But these pressure points — solidarity with Japan, friendship with Asian nations upset over China’s growing shadow, expanding deployment of U.S. missile defense systems around China and putting a few more ships and U.S. Marines in the Pacific — exert mostly psychological pressure on China at this point. They can be toned up, or down, depending on how conflictual the U.S.-China relationship becomes.

The Obama pivot has caught Beijing’s attention. Chinese intellectuals complain that Washington has made no attempt to explain the Air-Sea Battle concept to Beijing or to engage in a strategic dialogue about China’s “vital interests” in the South China Sea. The need for China to explain actions that have put its neighbors and Washington on edge — including its human rights abuses at home — is less evident to them.

That will have to change before there can be a meaningful leadership dialogue involving Xi and Obama. But this time at least, Obama has improved his chances for success by introducing a set of complications and potential punishments that the new generation of Chinese leaders may prefer to avoid.

Xi has emphasized to at least one high-level foreign visitor that his cohort came of age during the turmoil of Mao’s Cultural Revolution. They were either Red Guards persecuting their elders and siblings, victims of such persecution or in many cases both persecutor and victim at different phases of that vastly destructive period. They have witnessed the price of taking gigantic risks with stability.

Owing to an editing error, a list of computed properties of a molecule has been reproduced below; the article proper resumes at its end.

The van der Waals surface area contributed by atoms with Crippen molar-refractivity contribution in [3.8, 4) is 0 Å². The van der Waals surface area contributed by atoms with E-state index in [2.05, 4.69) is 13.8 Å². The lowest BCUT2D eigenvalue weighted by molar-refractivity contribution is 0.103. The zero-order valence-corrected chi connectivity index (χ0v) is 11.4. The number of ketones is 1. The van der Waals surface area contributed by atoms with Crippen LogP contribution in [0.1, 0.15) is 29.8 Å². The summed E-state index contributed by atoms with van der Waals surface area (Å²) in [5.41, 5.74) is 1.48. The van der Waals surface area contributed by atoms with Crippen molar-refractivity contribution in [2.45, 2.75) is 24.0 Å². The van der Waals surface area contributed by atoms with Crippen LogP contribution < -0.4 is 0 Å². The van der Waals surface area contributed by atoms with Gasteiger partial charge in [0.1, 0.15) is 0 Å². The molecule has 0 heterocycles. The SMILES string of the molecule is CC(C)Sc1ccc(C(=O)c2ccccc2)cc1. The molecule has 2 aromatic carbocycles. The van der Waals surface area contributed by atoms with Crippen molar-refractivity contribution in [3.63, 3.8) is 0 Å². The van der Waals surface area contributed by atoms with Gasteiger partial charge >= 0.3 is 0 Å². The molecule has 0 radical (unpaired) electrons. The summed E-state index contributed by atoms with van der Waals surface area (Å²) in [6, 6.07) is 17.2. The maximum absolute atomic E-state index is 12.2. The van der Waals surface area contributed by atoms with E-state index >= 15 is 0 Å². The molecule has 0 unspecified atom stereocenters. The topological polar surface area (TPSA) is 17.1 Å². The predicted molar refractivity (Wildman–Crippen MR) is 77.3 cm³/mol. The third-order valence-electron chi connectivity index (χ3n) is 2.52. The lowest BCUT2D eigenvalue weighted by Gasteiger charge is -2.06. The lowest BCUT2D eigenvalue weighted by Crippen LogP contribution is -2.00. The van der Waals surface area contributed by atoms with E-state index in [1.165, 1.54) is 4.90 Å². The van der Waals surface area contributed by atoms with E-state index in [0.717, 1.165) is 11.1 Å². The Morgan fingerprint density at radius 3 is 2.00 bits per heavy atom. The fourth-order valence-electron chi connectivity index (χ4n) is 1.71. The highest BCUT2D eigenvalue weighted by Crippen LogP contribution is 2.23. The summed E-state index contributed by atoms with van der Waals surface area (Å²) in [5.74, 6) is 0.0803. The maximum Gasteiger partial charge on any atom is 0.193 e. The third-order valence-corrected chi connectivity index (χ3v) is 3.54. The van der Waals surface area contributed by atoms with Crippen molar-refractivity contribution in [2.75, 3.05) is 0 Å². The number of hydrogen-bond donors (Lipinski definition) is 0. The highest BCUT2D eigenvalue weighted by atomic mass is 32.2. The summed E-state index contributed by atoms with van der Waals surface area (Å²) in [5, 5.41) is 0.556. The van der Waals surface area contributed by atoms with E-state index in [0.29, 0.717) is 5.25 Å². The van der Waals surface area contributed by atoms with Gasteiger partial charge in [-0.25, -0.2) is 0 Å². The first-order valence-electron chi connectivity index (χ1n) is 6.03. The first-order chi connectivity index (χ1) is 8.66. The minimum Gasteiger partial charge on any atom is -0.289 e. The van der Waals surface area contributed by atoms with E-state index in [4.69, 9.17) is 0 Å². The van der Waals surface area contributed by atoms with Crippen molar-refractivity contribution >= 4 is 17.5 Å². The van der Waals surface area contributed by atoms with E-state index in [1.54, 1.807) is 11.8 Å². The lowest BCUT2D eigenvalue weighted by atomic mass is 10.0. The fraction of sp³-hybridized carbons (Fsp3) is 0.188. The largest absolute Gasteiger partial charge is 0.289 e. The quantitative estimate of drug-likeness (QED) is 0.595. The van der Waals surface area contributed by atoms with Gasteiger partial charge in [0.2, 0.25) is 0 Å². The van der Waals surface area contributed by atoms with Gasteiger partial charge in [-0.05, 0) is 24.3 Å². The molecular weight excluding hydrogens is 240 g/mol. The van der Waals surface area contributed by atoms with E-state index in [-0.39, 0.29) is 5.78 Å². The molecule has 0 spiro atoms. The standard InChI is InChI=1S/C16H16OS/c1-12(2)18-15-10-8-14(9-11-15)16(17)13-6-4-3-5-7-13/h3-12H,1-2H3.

Wisely managed, Obama’s pivot gives the president a chance to test the still uncertain but not foreclosed possibilities of change with and in China.

Jim Hoagland is a contributing editor to The Washington Post.

  • http://www.facebook.com/jamesobh James Ong

    US knows full well that Diaoyu/Senkaku Islands belong to China, but as China was won over by the Communists in 1949, it did the unthinkable, interfering in the affairs of China. It transferred administrative control of the islands to Japan, via the San Francisco Treaty in the 1970′s, intentionally infringing upon the territorial sovereignty of China and so, created a flashpoint in East China Sea.

    Diaoyu Islands then becomes a powder keg which can blow up into a war between China and Japan and with US’ interference, even lead to WW3.

    The many statements coming out of US and Japan,
    just goes to show that US and Japan are not bothered about Potsdam Proclaimation and Cairo Declaration, as a post-war international order, to effect the return of Diaoyu/Senkaku Islands to China. US and Japan are only concerned with containing China within the first island chain, as long as they have control of them. This is in effect, a subtle declaration of war on China.

    And the warnings by US to China to stay out of Diaoyu Islands is a challenge to China’s dignity and territorial sovereignty, and in fact, both US and Japan had thrown a gauntlet down, to see if China is daring enough to take up the fight over the islands.

    Though the world had gone through two world wars, US and Japan are still eager to provoke China to a war. Abe has in mind to bring to fruition, a “democratic diamond security,” which is basically an anti-China military alliance. His warmongering attitude is further strengthened with his attempts to influence and lure ASEAN nations to his side in the Diaoyu/Senkaku Islands’ dispute with China.

    China has made UN representations over Diaoyu/Senkaku Islands, circulated a White Paper, and even provided evidence that Diaoyu/Senkaku Islands are on its continental
    shelf. The representations and evidences have proven beyond doubt that China is the owner of Diaoyu/Senkaku Islands.